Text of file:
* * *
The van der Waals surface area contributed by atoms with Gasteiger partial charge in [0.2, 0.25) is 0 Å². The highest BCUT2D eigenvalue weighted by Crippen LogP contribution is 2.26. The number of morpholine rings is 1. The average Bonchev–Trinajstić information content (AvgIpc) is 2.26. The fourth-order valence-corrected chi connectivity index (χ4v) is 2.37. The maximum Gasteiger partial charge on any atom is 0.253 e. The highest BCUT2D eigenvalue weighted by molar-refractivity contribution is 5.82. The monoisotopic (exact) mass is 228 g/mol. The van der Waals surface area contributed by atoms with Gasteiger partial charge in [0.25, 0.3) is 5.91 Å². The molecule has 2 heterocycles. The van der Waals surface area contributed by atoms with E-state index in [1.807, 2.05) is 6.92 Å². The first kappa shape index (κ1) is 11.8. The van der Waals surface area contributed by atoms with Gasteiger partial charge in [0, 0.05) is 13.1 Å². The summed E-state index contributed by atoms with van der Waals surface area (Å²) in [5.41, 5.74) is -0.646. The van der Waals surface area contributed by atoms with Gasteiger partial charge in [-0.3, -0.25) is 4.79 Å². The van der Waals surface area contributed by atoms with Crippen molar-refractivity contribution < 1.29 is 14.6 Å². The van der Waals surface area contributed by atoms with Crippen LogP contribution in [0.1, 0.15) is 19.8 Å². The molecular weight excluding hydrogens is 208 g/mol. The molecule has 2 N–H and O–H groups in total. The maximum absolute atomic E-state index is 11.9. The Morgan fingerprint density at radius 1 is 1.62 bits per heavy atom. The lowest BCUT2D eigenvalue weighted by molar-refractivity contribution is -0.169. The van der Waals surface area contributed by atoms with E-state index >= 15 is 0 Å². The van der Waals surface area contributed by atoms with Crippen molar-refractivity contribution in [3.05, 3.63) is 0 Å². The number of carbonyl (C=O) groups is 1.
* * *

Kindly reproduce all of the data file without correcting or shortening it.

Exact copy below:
The van der Waals surface area contributed by atoms with Gasteiger partial charge in [0.2, 0.25) is 0 Å². The highest BCUT2D eigenvalue weighted by Crippen LogP contribution is 2.26. The number of morpholine rings is 1. The average Bonchev–Trinajstić information content (AvgIpc) is 2.26. The fourth-order valence-corrected chi connectivity index (χ4v) is 2.37. The maximum Gasteiger partial charge on any atom is 0.253 e. The highest BCUT2D eigenvalue weighted by molar-refractivity contribution is 5.82. The monoisotopic (exact) mass is 228 g/mol. The van der Waals surface area contributed by atoms with Gasteiger partial charge in [0.25, 0.3) is 5.91 Å². The molecule has 2 heterocycles. The van der Waals surface area contributed by atoms with E-state index in [1.807, 2.05) is 6.92 Å². The first kappa shape index (κ1) is 11.8. The van der Waals surface area contributed by atoms with Gasteiger partial charge in [0, 0.05) is 13.1 Å². The summed E-state index contributed by atoms with van der Waals surface area (Å²) in [5.41, 5.74) is -0.646. The van der Waals surface area contributed by atoms with Gasteiger partial charge in [-0.3, -0.25) is 4.79 Å². The van der Waals surface area contributed by atoms with Crippen molar-refractivity contribution < 1.29 is 14.6 Å². The van der Waals surface area contributed by atoms with Crippen LogP contribution in [0.1, 0.15) is 19.8 Å². The molecular weight excluding hydrogens is 208 g/mol. The molecule has 2 N–H and O–H groups in total. The maximum absolute atomic E-state index is 11.9. The Morgan fingerprint density at radius 1 is 1.62 bits per heavy atom. The lowest BCUT2D eigenvalue weighted by molar-refractivity contribution is -0.169. The van der Waals surface area contributed by atoms with E-state index >= 15 is 0 Å². The van der Waals surface area contributed by atoms with Crippen molar-refractivity contribution in [3.05, 3.63) is 0 Å². The number of carbonyl (C=O) groups is 1.